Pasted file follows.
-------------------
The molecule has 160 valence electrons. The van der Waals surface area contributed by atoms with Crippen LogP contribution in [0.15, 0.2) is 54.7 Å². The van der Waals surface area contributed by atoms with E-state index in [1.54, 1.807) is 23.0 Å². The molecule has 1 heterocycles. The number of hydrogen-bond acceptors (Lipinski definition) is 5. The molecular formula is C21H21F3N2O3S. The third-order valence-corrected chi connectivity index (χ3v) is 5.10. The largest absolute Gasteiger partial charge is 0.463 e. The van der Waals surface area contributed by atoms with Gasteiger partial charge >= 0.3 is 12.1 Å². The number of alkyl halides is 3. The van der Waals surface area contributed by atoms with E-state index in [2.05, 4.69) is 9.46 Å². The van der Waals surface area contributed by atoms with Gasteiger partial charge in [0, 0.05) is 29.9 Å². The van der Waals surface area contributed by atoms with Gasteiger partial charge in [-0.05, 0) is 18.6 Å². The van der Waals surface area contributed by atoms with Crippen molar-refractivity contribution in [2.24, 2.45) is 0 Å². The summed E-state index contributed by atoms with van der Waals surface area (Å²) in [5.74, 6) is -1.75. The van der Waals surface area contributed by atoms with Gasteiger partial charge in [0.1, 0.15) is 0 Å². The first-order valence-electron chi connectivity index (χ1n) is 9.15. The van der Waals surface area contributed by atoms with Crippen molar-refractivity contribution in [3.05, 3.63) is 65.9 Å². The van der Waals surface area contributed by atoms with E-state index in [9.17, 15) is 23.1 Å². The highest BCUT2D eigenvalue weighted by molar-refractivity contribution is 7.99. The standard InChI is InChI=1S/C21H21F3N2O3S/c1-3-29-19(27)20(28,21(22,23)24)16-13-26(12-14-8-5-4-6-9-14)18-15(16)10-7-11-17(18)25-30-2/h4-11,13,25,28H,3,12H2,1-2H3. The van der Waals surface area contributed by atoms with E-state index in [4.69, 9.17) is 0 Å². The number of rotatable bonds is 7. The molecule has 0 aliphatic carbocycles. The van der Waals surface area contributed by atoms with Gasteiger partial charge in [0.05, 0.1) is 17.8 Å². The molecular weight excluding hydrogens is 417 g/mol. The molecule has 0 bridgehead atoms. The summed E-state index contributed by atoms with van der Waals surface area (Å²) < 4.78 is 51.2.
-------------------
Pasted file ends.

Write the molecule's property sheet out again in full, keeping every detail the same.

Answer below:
The molecule has 160 valence electrons. The van der Waals surface area contributed by atoms with Crippen LogP contribution in [0.15, 0.2) is 54.7 Å². The van der Waals surface area contributed by atoms with E-state index in [1.54, 1.807) is 23.0 Å². The molecule has 1 heterocycles. The number of hydrogen-bond acceptors (Lipinski definition) is 5. The molecular formula is C21H21F3N2O3S. The third-order valence-corrected chi connectivity index (χ3v) is 5.10. The largest absolute Gasteiger partial charge is 0.463 e. The van der Waals surface area contributed by atoms with Gasteiger partial charge >= 0.3 is 12.1 Å². The number of alkyl halides is 3. The van der Waals surface area contributed by atoms with E-state index in [2.05, 4.69) is 9.46 Å². The van der Waals surface area contributed by atoms with Gasteiger partial charge in [0, 0.05) is 29.9 Å². The van der Waals surface area contributed by atoms with Gasteiger partial charge in [-0.05, 0) is 18.6 Å². The van der Waals surface area contributed by atoms with Crippen molar-refractivity contribution in [2.24, 2.45) is 0 Å². The summed E-state index contributed by atoms with van der Waals surface area (Å²) in [5.74, 6) is -1.75. The van der Waals surface area contributed by atoms with Gasteiger partial charge in [0.1, 0.15) is 0 Å². The first-order valence-electron chi connectivity index (χ1n) is 9.15. The van der Waals surface area contributed by atoms with Crippen molar-refractivity contribution in [3.05, 3.63) is 65.9 Å². The van der Waals surface area contributed by atoms with E-state index in [9.17, 15) is 23.1 Å². The highest BCUT2D eigenvalue weighted by molar-refractivity contribution is 7.99. The standard InChI is InChI=1S/C21H21F3N2O3S/c1-3-29-19(27)20(28,21(22,23)24)16-13-26(12-14-8-5-4-6-9-14)18-15(16)10-7-11-17(18)25-30-2/h4-11,13,25,28H,3,12H2,1-2H3. The van der Waals surface area contributed by atoms with E-state index in [4.69, 9.17) is 0 Å². The number of rotatable bonds is 7. The molecule has 0 aliphatic carbocycles. The van der Waals surface area contributed by atoms with Gasteiger partial charge in [0.05, 0.1) is 17.8 Å². The molecular weight excluding hydrogens is 417 g/mol. The molecule has 0 bridgehead atoms. The summed E-state index contributed by atoms with van der Waals surface area (Å²) < 4.78 is 51.2.